Passionate about the arts, doctoral student and researcher Hailee Ingleton, shares what it being a writer means to her. If you’re a writer, how does the art make you feel?
When my pen makes love to paper, that sound it makes
Is a visual echo of the rhythm my soul creates
I’m the girl with her glasses on sitting quietly at the table. I might giggle now and again. I might catch your gaze and hold it just long enough for you to know that yes, I saw that little bit of your soul that you’ve been trying to hide behind your wall of loud, subjectively humorous banter. However, I won’t tell you. I’ll come home and write something like:
They hold a depth that is rare in a world such as this
Eyes that tell a story of love, pain, strength, so much strength.
My lips speak, but my fingers express.
I discovered myself between the lines of a blank page. I used to apologize for my awkward disposition when speaking my mind, my clumsy way of dropping emotions out of my mouth. Until I realized that my breed must be read. Our spoken words give away little to none of what goes on inside the birthplace of our poetry. However, if you acquire the art of reading a writer…there’s no limit to what you will discover.
Let me take a moment to introduce myself.
My name is Hailee.
I’m just a girl with desires that exceed vanity.
They say that makes no sense so I plead insanity.
I’m on a journey, learning to live with vulnerability as my theme,
As invincibility is the song that a coward screams.
Passion is an incurable disease.
I’m contagious, you decide your distance.
As writers, our tears fall silently. We cry ink and bleed lead. You might catch us smiling but overwhelming happiness, for me at least, looks something like this:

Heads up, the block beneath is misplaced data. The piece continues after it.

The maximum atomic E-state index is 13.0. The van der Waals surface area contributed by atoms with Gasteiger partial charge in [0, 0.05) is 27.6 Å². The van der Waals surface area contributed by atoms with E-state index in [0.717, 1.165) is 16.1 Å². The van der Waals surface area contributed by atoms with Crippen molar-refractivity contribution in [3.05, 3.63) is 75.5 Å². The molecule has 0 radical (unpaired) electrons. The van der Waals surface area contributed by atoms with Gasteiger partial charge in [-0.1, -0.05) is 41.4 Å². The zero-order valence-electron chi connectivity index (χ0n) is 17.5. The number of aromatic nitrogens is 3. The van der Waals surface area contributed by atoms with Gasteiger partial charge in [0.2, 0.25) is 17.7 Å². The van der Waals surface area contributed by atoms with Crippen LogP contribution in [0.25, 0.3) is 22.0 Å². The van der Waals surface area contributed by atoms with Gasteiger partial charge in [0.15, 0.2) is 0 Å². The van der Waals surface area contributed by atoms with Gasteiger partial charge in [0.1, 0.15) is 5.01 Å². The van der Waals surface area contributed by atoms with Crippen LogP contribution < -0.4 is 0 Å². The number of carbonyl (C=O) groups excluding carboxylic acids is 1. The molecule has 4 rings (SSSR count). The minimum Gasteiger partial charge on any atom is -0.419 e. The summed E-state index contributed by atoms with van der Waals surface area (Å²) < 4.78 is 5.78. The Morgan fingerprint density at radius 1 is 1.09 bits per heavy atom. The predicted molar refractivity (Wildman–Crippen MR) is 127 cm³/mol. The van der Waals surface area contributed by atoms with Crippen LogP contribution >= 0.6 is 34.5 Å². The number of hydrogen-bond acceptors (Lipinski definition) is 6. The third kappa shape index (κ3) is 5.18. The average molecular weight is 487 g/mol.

Allow me to make permanent this moment in time.
Take this feeling my beautiful pen,
And etch it into the timeline of this life,
So when the tears come I can remember that today existed,
That today is real.
Heartbreak and heartache are ailments. Some find local hospitals, most commonly Paperchasers, Staples or anything of the sort. Others like myself keep a first aid kit close.
I am not a poet I am but a bleeding soldier, With nothing but a pen and paper in my first aid kit.
I don’t know when I first fell in love with writing. Each word brought me closer to discovering myself, loving myself and sharing myself through the talent that God blessed me with. Also, I developed a new and growing love for humans of all mediums. I found that art is not just a means of expression, but a means of discovery and every human being has their own personal tool of expression. I found compassion in the coloured strokes of painters. Found understanding in rhythmic spins of dancers, heartbreak in the broken patterns of spoken word artists and empathy in character embracing of actors.
On that same token, I’ve found strength in the arms of mothers. I’ve found security in the footprints of grandfathers. Also, I’ve discovered fear in those obligated to show strength. And I’ve found love in the hands of those intimate with loneliness. So to all my fellow humans/artists, I appreciate you. So thank you from the bottom of my heart for what you bring to this canvas we call the world.
Hailee, a creative writer and research, is undergoing her doctorate at the University of Salford. You can find other art stories on our site, including Ali Wilson, a creative producer, shares how she uses adversity to drive her art. Serge Kabanda describes overcoming his fear of performing in front of a live audience. Finally, music artist and comedian Daddy Ramazani, details his fears as an artist ahead of the release of his music video.